By: Sivi Moodley – CEO Macrocomm Group

As we move out of the tighter levels of restrictions into a world shaped by the impacts of
COVID-19, we can expect an increase in the utilisation of technologies to support our evolved
way of managing business operations… the way we work… and the way we go about our daily
The use of data driven and data acquiring solutions, networks and devices are no longer
luxury, but a necessity if we are achieve a sustainable social and economic environment in
the aftermath of the pandemic.

With an increase in demand for such solutions, we can expect to see several key trends that
will enable the smart, data driven and autonomous Internet of Things (IoT) segment to gain
traction over 2022:

1. Edge computing
Although still in its early growth stage in South Africa, EDGE computing has significant benefits
to appropriate IoT use cases. The processing of computing functions closer to the IoT devices
(sensors, smart switch, utility meter, actuator etc.) can significantly reduce risks related to
latency, data transmission costs, security, transmission failure and costs associated with
moving data to the cloud. The potential of virtualising onsite premise based gateways into
multi-tenanted virtual gateways could also reduce the cost barrier to adoption of IoT based

2. 5G
5G networks deliver high-speed connectivity, very low latency, and greater network
reliability. They also generate more data capacity that can support a greater number of
connected devices. The pending spectrum auction, which includes frequency bands
allocated for 5G, will contribute to greater 5G coverage. This in turn would contribute to a
more conducive environment for 5G based IoT use case uptake.

3. Privacy
The increased adoption of applications and smart devices (tablets, smartphones, wearables)
by consumers does pose a credible risk to the privacy and security of individuals. As data is
collected about their movement, location, health and mental state, this exposes them to data
breach and privacy risks. Compliance to legislation relating to this (Protection of Personal
Information Act, General Data Protection Regulation) will continue to be and area of focus as
IoT uses cases evolve in adoption.

4. AI engineering
An exponential increase in the number of data attributes and volume of data that is generated
by an increased installed base of IoT devices, high-speed connectivity availability, cloud
computing capability and data analytics coupled with data science capabilities have created
a conducive environment in with artificial intelligence (AI) and machine learning (ML) driven
use cases can flourish. We can expect to see and increase AI and ML based IoT use cases, that
are driven by smart and autonomously improving algorithms.

5. Cybersecurity mesh
We have witnessed a number of cases in South Africa recently where the operations of large
organisations were brought to a halt as a result of cybersecurity breaches. In addition to that,
ransomware incidents have been on the rise both globally and locally. In order to mitigate
this, organisations are moving beyond perimeter protection to building a layer of protection
around individual access points – which is essentially the approach of cybersecurity mesh.
Since many IoT devices will be distributed outside the traditional firewall or unified threat
management parameters, identity and access management becomes paramount in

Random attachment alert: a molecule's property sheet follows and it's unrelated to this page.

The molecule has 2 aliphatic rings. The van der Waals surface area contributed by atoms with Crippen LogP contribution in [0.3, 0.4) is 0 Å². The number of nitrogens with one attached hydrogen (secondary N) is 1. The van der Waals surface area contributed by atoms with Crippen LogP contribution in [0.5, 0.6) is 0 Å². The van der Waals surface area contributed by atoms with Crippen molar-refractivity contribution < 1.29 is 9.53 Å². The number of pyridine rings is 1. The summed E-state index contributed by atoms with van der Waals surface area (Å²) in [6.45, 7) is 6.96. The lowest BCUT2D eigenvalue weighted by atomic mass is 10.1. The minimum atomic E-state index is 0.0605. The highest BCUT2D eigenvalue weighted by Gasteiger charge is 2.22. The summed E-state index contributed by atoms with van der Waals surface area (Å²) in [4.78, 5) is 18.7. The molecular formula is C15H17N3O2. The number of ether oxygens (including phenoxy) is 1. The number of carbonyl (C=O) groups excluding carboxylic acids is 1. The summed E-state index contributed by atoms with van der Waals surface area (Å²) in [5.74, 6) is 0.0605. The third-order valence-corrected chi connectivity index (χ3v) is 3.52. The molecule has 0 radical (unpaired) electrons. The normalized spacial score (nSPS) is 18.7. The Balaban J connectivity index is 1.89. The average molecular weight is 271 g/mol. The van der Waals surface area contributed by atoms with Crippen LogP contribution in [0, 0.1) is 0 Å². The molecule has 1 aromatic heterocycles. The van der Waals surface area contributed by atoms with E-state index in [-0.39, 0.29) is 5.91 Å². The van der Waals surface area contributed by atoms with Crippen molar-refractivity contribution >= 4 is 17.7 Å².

mitigating cybersecurity risks. The ability to ensure that all devices, data, applications and
services are accessed securely — irrespective of location — is critical to building a resilient
cybersecure environment base on zero trust principles.

6. Hyper automation
As businesses operate in a more curtailed economic growth environment, a greater emphasis
will be placed on achieving higher levels of operational and business process efficiency as part
of their cost optimisation strategies. Businesses will also focus on reducing downtime risks
through predictive, proactive and preventative measures targeted towards risk identification
and management. Increased in levels of automation will drive efficiency, gain use cases, and
the data from these automated processes and systems will be used to proactively manage
operational risks.
Macrocomm’s approach to ensuring that we solve real world and business problems in a
sustainable, ethical and socially responsible manner dictates that we monitor current and
emerging trends, and incorporate these into the solutions we develop.
Our partnerships and investment in research and development enables us to use the
appropriate technologies to develop secure and sustainable solutions — that are fit for
purpose to the needs of specific customer segments and the market environments that they
operate in.

About Macrocomm
Macrocomm is a premier innovation and technology agnostic led provider of data driven digital
solutions. Our solutions are not just focused of connectivity and technology, but they aim to solve
societal problems in a Smart Made Simple way. The Macrocomm group of companies play across
all stages in the digital value chain including devices, connectivity, platforms, application and
software development, systems integration and training and development. This enables us to
innovate across the digital value chain to deliver bespoke as well as generic solutions in a manner
that leverages both scope and scale. We service a range of verticals including municipalities, fleet,
agriculture, facilities management, health, mining, retail and logistics. Our key partners include
Vodacom, Sigfox, FAW, University of Stellenbosch, Liquid Intelligent Technologies and Orange.